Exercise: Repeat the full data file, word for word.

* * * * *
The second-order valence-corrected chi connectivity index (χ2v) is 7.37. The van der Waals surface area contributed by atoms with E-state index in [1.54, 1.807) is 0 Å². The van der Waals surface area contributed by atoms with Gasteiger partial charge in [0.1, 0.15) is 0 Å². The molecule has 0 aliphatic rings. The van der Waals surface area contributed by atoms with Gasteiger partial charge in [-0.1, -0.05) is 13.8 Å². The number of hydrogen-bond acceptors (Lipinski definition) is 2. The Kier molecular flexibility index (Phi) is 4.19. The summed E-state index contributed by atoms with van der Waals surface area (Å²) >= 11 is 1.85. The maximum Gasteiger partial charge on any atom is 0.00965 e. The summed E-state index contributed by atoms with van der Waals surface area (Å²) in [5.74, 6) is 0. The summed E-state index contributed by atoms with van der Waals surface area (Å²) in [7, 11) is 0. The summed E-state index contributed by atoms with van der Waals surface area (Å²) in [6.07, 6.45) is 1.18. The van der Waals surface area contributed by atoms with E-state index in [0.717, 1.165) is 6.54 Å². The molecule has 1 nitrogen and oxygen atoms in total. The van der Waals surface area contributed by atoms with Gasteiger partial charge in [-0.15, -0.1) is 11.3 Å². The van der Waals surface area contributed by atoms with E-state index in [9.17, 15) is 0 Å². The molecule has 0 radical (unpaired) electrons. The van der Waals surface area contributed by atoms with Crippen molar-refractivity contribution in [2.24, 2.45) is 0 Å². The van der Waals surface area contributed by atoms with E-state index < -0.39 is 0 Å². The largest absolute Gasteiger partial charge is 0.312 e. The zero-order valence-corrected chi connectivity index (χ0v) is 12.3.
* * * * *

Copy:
The second-order valence-corrected chi connectivity index (χ2v) is 7.37. The van der Waals surface area contributed by atoms with E-state index in [1.54, 1.807) is 0 Å². The van der Waals surface area contributed by atoms with Gasteiger partial charge in [0.1, 0.15) is 0 Å². The molecule has 0 aliphatic rings. The van der Waals surface area contributed by atoms with Gasteiger partial charge in [-0.1, -0.05) is 13.8 Å². The number of hydrogen-bond acceptors (Lipinski definition) is 2. The Kier molecular flexibility index (Phi) is 4.19. The summed E-state index contributed by atoms with van der Waals surface area (Å²) >= 11 is 1.85. The maximum Gasteiger partial charge on any atom is 0.00965 e. The summed E-state index contributed by atoms with van der Waals surface area (Å²) in [5.74, 6) is 0. The summed E-state index contributed by atoms with van der Waals surface area (Å²) in [7, 11) is 0. The summed E-state index contributed by atoms with van der Waals surface area (Å²) in [6.07, 6.45) is 1.18. The van der Waals surface area contributed by atoms with E-state index in [0.717, 1.165) is 6.54 Å². The molecule has 1 nitrogen and oxygen atoms in total. The van der Waals surface area contributed by atoms with Gasteiger partial charge in [-0.15, -0.1) is 11.3 Å². The van der Waals surface area contributed by atoms with E-state index in [9.17, 15) is 0 Å². The molecule has 0 radical (unpaired) electrons. The van der Waals surface area contributed by atoms with Crippen molar-refractivity contribution in [2.24, 2.45) is 0 Å². The van der Waals surface area contributed by atoms with E-state index < -0.39 is 0 Å². The largest absolute Gasteiger partial charge is 0.312 e. The zero-order valence-corrected chi connectivity index (χ0v) is 12.3.